Differentially regulated genes in DRGs after nerve injury in male rats

To determine the effects of peripheral nerve injury on gene expression in the DRGs of male rats, we evaluated RNA-seq data obtained 14 days after CCI and compared these expression profiles to those from naive males (Fig. 3a). Compared to naive DRGs, DRGs from male CCI rats differentially expressed 2824 genes (19.5%) (Fig. 3b). Of these 2824 differential genes, 1185 genes (42.0%) were upregulated after injury and 1639 genes (58.0%) were downregulated after injury (Fig. 3b). Despite the use of naïve rats as the comparison group, we found that a large number of upregulated genes after CCI (e.g., Reg3b, Vgf, Atf3, Cacna2d1, Gal, Npy, Gap43) are the same as those previously reported to be upregulated in the DRG after nerve injury which used sham-operated rats as the comparison group [16, 18]. The top 25 upregulated and downregulated genes after CCI ranked by the false discovery rate (FDR) are listed in Table 1 and Table 2, respectively. GO analysis of the upregulated transcripts confirmed significant enrichment among nerve injury and pain related processes (Fig. 3c). A total of 38 genes were present in the three most significant GO biological processes and include voltage-gated ion channels (e.g., Cacna1a, Cacna1b, Cacna1e, Scn9a), ligand-gated ion channels (e.g., Chrnb2, Grin1, Htr3a), and G-protein coupled receptors (e.g., Cnr1, Npy2r, Oprm1) (Fig. 3d). Among the 652 genes that showed increased expression in DRGs of naïve male rats compared to female naïve rats, 549 genes (84.2%) were downregulated following CCI whereas only 7 genes (1.1%) were upregulated following CCI.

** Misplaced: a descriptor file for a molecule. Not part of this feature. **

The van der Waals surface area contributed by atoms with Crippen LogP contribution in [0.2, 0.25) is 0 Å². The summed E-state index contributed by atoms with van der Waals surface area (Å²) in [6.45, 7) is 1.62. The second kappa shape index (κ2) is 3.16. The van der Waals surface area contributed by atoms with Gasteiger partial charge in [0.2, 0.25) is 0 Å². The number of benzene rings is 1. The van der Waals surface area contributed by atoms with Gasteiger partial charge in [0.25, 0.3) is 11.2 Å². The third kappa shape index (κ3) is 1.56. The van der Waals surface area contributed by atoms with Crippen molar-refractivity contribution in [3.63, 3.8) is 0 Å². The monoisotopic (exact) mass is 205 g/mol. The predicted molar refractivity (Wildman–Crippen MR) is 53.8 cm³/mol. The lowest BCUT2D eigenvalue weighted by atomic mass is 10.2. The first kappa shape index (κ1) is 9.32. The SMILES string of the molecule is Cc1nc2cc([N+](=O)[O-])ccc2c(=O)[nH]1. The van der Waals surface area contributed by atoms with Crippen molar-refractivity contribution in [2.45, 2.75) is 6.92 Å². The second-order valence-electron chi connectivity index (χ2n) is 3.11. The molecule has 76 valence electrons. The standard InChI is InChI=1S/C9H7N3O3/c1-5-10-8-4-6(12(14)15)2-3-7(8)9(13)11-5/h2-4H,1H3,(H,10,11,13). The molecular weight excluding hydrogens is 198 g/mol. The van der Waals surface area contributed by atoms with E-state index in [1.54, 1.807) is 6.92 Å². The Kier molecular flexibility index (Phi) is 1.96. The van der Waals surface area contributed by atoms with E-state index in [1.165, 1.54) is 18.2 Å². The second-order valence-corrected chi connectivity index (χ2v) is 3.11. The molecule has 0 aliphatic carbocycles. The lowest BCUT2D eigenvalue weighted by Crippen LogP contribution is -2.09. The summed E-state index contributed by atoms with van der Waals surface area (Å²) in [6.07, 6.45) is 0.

Fig. 3
Fig. 3

Differential gene expression between CCI and naïve groups in male rats. a Schematic diagram of experiment. Male rats were randomly assigned to the naïve group or receive CCI. RNA-seq performed on ipsilateral L4-L6 DRGs from each animal. Differentially expressed genes (DEG) are defined as genes expressed after CCI versus naïve with a |log2FC| > 0.5 and an adjusted p-value < 0.05. b Volcano plot showing RNA-seq data of DRGs from naïve male rats and male rats following CCI. DEGs are designated in red. Triangles represent genes with extremely high log10FDR values. c Gene ontology pathways associated with increased (top) and decreased (bottom) differential expression in CCI versus naive. d Heatmap that shows the log2FC, log10(gene count + psuedocount of 1), and the –log10FDR for the upregulated genes enriched in the top 3 GO terms shown in c). DRG dorsal root ganglia, CCI chronic constriction injury, FC fold change, FDR false discovery rate